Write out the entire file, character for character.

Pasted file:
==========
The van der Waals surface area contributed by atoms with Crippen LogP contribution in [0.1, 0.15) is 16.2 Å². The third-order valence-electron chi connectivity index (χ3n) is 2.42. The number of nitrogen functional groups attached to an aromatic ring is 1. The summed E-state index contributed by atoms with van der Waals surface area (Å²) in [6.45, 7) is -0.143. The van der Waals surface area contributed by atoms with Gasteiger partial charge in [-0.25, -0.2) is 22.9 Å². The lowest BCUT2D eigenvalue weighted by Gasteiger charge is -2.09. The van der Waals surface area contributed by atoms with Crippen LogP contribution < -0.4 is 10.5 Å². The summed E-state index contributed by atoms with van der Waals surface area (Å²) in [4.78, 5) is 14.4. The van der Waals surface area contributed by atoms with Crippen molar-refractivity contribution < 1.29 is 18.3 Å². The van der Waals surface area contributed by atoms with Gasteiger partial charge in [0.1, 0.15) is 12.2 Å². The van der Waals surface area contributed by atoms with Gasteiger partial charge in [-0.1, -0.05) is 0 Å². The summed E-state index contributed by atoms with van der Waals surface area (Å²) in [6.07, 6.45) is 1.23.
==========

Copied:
The van der Waals surface area contributed by atoms with Crippen LogP contribution in [0.1, 0.15) is 16.2 Å². The third-order valence-electron chi connectivity index (χ3n) is 2.42. The number of nitrogen functional groups attached to an aromatic ring is 1. The summed E-state index contributed by atoms with van der Waals surface area (Å²) in [6.45, 7) is -0.143. The van der Waals surface area contributed by atoms with Gasteiger partial charge in [-0.25, -0.2) is 22.9 Å². The lowest BCUT2D eigenvalue weighted by Gasteiger charge is -2.09. The van der Waals surface area contributed by atoms with Crippen LogP contribution < -0.4 is 10.5 Å². The summed E-state index contributed by atoms with van der Waals surface area (Å²) in [4.78, 5) is 14.4. The van der Waals surface area contributed by atoms with Crippen molar-refractivity contribution < 1.29 is 18.3 Å². The van der Waals surface area contributed by atoms with Gasteiger partial charge in [0.1, 0.15) is 12.2 Å². The van der Waals surface area contributed by atoms with Gasteiger partial charge in [-0.1, -0.05) is 0 Å². The summed E-state index contributed by atoms with van der Waals surface area (Å²) in [6.07, 6.45) is 1.23.